Nun restores hope for children with disabilities

Though society tends to under look persons with disability, Sr. Margaret Awori of St Francis Rehabilitation Centre has instead utilized her calling as a nun to uplift and empower children with disabilities.

 

Sr. Awori’s zeal to equip children with disabilities with practical skills to eke at a living has changed many lives much to the surprise of their families and communities which had once neglected them.

At St Francis Rehabilitation Centre, a Catholic founded project in Soroti, Sr. Awori runs a number of projects such as bread baking and tailoring, where children with disabilities learn practical skills at no charge before they are reintegrated into their communities.

The empowerment the children obtain from Francis Rehabilitation Centre is seen in a number of baking activities.

Under the project, they also make garments, uniforms from which they earn for those who choose to remain at the rehabilitation centre. For others who opt out, they earn a living through tailoring and baking bread after acquiring the skills.

Sr. Awori says her dream started even before her calling to serve as a nun, to give a sense of life to people with disabilities, uplift the poor and change public perception about such persons.

“It is against this background; having seen as a little girl people with disabilities discriminated against, that while at the Sister’s home [Convent] in Nkokonjeru [Buikwe District] in 1996, I passionately won the hearts of Catholic friends in the Netherlands through a proposal to support my dream,” Sr. Awori explains. From the funding extended by the benefactors from the Netherlands, Sr. Awori says a number of rehabilitation centres courtesy of her proposal were set up in Budaka, Tororo and Iganga districts to help children with disabilities acquire skills.

“My conviction in my day-to-day engagements with the disabled is to have a society that is accommodative of persons with disabilities, to nurture them equally like other able-bodied children,” she adds.

The Catholic nun says the children whom she started nurturing at the centre in 2006, are today breadwinners for their families.

One of Sr. Awori’s beneficiaries, Mr. Jimmy Ojok, the manager at Mama Kevina bakery, says after failing to have chance to enroll for A-Level, Sr. Awori picked him up in 2009, taught him how to bake bread and tailoring, for which Mr. Ojok admits to have excelled.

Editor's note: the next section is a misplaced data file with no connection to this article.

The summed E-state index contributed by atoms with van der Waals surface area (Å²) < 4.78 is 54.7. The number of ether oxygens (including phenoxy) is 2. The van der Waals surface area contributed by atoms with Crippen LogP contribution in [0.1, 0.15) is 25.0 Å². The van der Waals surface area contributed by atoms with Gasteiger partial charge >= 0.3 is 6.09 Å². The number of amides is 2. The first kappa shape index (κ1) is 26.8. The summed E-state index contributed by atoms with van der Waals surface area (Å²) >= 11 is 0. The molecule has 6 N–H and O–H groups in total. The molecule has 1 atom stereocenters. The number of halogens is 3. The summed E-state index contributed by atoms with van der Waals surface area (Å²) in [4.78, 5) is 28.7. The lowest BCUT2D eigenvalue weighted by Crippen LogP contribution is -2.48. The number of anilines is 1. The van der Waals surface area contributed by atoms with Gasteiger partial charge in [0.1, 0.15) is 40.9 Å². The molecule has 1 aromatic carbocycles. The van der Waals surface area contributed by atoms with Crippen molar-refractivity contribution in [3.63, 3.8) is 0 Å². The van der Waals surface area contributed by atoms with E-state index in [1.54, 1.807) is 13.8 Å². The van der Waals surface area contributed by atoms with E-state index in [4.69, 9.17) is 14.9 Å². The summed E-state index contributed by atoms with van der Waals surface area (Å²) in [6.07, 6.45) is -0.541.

According to Mr. Ojok, Sr. Awori posted him to serve as a manager for Mama Kevina bakery.

“From the salary they paid us here, we were advised to save, once this savings accumulated I was in position to enroll for a certificate in Business studies at UCC Soroti, since then I have assumed the position of accountant at St Francis,” he says.

Mr. Ojok says because of the skills acquired and being absorbed back to work at St Francis, it has enabled him enroll again for his diploma in Business Studies.

“I am so happy; perhaps this would have not materialized if it were not for Sr. Awori’s dedication, in her we have a guardian, she has uplifted us that we use the little practical skills to make ends meet. Another beneficiary, Ms. Betty Akello, the fourth born in a family of six, with disability from Kamuda Sub-county, Soroti District, says prior to being absorbed at St Francis rehabilitation centre, she had not seen value in her life.

“My first experience here was to get skills of how to make cakes, slowly I learnt the process, today besides working here for a pay at Mama Kevina bakeries, I also make bread at home which my siblings sell to enable us buy necessities,” she says.

Ms. Akello says unlike six years ago when she never dreamt of having Shs 100,000, today she can have it, as she is now a breadwinner in their family.

 

 

Courtesy of Daily Monitor, 5th of December, 2017

 

 

 

 

 

 

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